This is based on information asymmetry.  My health is very important to me, but I don’t know precisely what I need to maintain it.  (Diet and exercise come to mind, but I’m one to talk.)  In many countries, their reply to this is a combination of strict advertising laws and a government-run health insurance (or health care) system that heavily disincentivizes frivolous and minor medications.  They won’t pay for Latisse, so doctors won’t prescribe it, whether or not I see Brooke Shields pleasantly cascading through a meadow with thick, full lashes. In the United States we lack this guarantee.  There are lots of ads and lots of insurers who’ll pay, because they don’t really pay – we do, in the form of an employer-paid system that comes back to us in the form of a draw on my wages.  Their failure to supply a designer drug to me, who is not well-equipped to determine whether I would ever need Latisse, risks that I’ll take my business elsewhere.  All we have left is the good offices of an agent in the form of a doctor, and then only in the case of prescription drugs, and then only insofar as the doctor is noble.  Many are.  Not all.

This, to the best of my meager understanding, is the problem we face.

Enter hope

Now Barack Obama did not before and continues not to believe in a single payer system.  (He sent mixed messages, because we campaign in poetry, but his positions especially early on were fairly clear on his opposition to a “mandate.”)  This could be and likely was for a number of reasons.  Conviction that the government shouldn’t bully insurers and their employees out of their own market.  Fear of a replay of 1994 on the same terms.  Concern about the cost of fully insuring the entire country.  Question whether it’s necessary to give insurance to those without through getting rid of everybody else’s.  Whatever.

Now I get that.  Totally redoing the entire American health insurance system is not something you snap your fingers and order.  It’s a massive technical, legal and logistical effort, even if you make no change to the physical provision of health care.  (This fascinating article by a former technology manager makes clear the difficulty of solving issues far less fraught.)  But then this is why I elect representatives in our form of a democratic system: complexity is not my problem.  My concern is what gets done, especially since it’s my responsibility to help him see it through. (And I thought I was just a nutcase posting on a dingy little corner of the internet.)



But the initial hearings lacked even a single advocate for a single-payer option.  The responsibility of this falls to Senator Baucus, chair of the Senate Finance Committee, who is explicitly and vociferously opposed to a single-payer solution. In the House single-payer did get a hearing, if not in front of Appropriations, which makes the Senate’s omission all the more glaring.  It’s the Senate, not the House, in which this bill is really going to have trouble.  You’d think that more “deliberative” body would be more careful in its deliberations.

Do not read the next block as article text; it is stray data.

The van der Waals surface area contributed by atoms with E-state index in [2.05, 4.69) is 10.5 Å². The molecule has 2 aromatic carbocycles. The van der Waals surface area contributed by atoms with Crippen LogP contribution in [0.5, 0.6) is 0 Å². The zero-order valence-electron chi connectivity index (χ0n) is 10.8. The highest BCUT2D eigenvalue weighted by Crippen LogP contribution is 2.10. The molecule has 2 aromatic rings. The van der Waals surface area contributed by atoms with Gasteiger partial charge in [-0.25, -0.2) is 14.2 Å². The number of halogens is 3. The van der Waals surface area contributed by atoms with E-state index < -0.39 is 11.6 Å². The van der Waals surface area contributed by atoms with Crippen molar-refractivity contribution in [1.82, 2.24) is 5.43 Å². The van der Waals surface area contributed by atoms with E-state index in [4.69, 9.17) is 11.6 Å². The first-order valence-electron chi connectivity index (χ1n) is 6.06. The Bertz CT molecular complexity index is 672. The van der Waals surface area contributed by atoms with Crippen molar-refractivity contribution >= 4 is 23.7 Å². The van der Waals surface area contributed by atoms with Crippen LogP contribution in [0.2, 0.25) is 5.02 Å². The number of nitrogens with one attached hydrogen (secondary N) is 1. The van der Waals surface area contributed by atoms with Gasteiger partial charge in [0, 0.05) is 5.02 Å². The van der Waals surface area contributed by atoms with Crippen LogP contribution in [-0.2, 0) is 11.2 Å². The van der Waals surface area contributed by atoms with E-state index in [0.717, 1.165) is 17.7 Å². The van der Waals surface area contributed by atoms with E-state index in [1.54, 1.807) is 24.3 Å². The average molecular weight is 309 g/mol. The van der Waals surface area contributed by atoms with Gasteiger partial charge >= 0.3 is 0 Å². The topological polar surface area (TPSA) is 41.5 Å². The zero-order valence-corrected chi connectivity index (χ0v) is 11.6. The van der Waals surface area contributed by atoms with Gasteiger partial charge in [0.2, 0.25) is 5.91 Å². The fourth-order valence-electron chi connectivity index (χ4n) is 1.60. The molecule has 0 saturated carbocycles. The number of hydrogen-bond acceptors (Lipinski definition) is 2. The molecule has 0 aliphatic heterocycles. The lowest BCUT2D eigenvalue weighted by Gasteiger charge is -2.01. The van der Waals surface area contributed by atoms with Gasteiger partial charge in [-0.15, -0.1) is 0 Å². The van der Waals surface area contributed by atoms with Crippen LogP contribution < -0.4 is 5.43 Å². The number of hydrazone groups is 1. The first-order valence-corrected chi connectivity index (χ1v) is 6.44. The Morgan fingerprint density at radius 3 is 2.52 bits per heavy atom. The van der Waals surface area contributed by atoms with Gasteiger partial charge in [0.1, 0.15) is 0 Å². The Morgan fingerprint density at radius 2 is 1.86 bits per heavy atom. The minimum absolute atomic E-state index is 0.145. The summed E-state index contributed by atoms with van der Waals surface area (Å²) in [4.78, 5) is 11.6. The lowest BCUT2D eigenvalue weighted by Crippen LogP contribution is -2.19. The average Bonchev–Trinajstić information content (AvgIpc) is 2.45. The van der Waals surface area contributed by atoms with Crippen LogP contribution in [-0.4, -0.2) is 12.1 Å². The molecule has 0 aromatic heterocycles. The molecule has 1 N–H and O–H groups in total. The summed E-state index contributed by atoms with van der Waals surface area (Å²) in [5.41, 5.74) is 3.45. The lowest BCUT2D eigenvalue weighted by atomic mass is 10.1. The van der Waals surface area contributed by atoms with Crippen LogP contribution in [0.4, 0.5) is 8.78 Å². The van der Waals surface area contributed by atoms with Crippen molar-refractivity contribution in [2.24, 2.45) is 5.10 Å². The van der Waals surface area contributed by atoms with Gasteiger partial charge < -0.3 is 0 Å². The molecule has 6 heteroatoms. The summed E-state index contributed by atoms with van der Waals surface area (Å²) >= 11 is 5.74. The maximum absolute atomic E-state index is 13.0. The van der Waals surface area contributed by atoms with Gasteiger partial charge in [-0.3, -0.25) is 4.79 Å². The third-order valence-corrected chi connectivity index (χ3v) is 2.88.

The fallback to single-payer has become the “public option.”  This is essentially a mandate that everybody be covered combined with the ability to sign up for Medicare or some new government-created system as part of a constellation of the usual choices.  (Blue Cross et al.)  The rationale is that those who already have their insurance and like it, which hype would have it is a significant percentage of people, can keep them.  Those who don’t can sign up for the government brand.  There are a number of variations involved, partly because a number of different committees are working on several different bills.  (They have a term for this in the Army.)

This “public option” itself is what is under heavy contention right now.  Though it’s quite vague, there’s not much question of taking anything away from anybody: no rationing boards or British doctors with bad teeth and breath coming to tell you that your four-month old son can’t have a lung transplant because he ought to buck up and be more manful about the whole thing.  These are right-wing phantasms which are to the best of my knowledge unfounded.  However, that does not mean criticism of the public option is unfounded.  The Bush-era chair of the Council of Economic Advisers (and familiar face from introductory college textbooks), N. Gregory Mankiw, posted the following on his blog.  It is as incisive as it is brief.

Would the public plan have access to taxpayer funds unavailable to private plans?

If the answer is yes, then the public plan would not offer honest competition to private plans. The taxpayer subsidies would tilt the playing field in favor of the public plan. In this case, the whole idea of a public option seems to be a disingenuous route toward a single-payer system, which many on the left favor but recognize is a political nonstarter.

If the answer is no, then the public plan would need to stand on its own financially and, in essence, would be a private nonprofit plan. But then what’s the point? If advocates of a public plan want to start a nonprofit company offering health insurance on better terms than existing insurance companies, nothing is stopping them from doing so right now. There is free entry into the market for health insurance. If a public plan without taxpayer support would succeed, so would a nonprofit insurance company. The fundamental viability of the enterprise does not depend on whether the employees are called “nonprofit administrators” or “civil servants.”

The bottom line: If the goal is honest competition in the provision of health insurance, the public option cannot do much good but can potentially do much harm. (emphasis mine)

Half of the reason I’ve always favored the single-payer option is that I don’t think a free market is the best way of regulating health care, especially in terms of breadth of coverage.  The other half is basic politeness: you stab someone in the front.  In this case the target is an entire industry, that of the health insurance, and I think it only sporting to fax them a death warrant first.